-A Great Question Regarding the Mid/Low Traps!-
I just responded to an excellent question from a reader and felt it was worth sharing with everyone!
Sarah, I have a quick question for you. I experience a lot of soreness/pain in my middle trap and recently found the “Fixed Bar Rhomboids Stretch” (http://www.exrx.net/Stretches/Rhomboids/FixedBar.html) which helps a little. Do you know of any exercises or stretches to help out my traps? Thanks!
Let me offer my $0.02 but keep in mind that because I don’t have an idea of your specifics (posture, workout schedule, health history, etc.), this is a generalized slant on things!
The mid/low traps tend to be a weaker area in most people. Poor posture can most definitely contribute to this, as well as improper exercise selection (for example, focusing too much on the “mirror muscles,” aka chest and biceps, and neglecting the posterior of the body). The mid/low traps serve to retract and depress the scapulae. When the body is out of balance (again, if there is too much emphasis on training the chest), this function goes out the window…thus setting the exerciser up for pain and/or injury.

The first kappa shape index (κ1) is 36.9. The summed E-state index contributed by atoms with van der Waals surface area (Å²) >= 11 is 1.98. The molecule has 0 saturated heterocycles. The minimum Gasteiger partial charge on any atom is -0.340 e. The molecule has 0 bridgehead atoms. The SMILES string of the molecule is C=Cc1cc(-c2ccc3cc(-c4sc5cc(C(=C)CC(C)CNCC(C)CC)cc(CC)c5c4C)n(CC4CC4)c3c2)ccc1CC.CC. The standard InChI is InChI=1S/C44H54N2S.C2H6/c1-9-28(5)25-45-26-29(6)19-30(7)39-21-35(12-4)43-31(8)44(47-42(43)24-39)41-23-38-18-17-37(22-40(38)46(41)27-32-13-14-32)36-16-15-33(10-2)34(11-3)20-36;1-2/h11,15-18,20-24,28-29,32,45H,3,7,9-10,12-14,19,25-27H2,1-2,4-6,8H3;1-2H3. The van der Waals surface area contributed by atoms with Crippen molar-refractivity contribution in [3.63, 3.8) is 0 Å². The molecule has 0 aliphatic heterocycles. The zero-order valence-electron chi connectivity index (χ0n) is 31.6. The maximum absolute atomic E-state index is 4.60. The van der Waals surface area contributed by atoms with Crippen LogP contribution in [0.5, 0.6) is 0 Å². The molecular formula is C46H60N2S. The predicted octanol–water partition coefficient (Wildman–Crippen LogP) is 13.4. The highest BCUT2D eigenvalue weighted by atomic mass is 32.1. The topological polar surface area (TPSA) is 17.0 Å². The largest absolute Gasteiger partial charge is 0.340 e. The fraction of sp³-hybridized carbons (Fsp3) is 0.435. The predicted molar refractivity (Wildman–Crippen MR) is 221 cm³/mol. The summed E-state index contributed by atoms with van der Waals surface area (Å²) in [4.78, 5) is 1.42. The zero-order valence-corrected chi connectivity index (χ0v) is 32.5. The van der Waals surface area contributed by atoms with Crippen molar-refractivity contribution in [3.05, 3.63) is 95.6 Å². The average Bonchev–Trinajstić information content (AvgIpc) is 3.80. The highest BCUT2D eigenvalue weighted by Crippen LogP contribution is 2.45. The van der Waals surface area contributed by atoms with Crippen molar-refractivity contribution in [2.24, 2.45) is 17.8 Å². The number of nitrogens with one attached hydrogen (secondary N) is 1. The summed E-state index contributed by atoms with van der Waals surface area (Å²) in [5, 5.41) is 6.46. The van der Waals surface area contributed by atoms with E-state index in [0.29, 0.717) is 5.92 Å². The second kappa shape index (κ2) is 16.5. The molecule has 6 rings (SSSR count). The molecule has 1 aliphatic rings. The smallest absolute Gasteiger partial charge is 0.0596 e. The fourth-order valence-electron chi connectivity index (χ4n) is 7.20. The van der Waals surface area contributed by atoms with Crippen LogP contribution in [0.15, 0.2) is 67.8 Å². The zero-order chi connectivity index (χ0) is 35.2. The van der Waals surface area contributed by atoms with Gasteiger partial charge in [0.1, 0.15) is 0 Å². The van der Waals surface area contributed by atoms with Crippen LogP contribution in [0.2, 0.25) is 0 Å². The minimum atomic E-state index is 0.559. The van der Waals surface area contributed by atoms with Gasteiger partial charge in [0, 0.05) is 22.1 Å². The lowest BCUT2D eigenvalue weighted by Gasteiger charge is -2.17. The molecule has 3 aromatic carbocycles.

So, how do you work the mid/low traps? Think of movements that replicate the function we are trying to restore/improve – scapular retraction/depression! The “YTWL” sequence is a prime example, as well as scapular wall slides, band pull-aparts, and prone cobras. There is a great deal of isometric work done by the mid/low traps during farmers walks.
With this being said, stretching the area may not be the best solution. The soreness could be a result of a postural imbalance, but again, I am unable to see what’s going on with you. If the mid/low traps are “stressed out” because of poor posture, their function may be inhibited, greatly facilitating the need for “activation” of the area. Even if you have excellent posture, if you throw some exercises that strengthen the mid/low traps into your routine, you can’t go wrong!
Great question, and I hope this helps!
Yours in Health,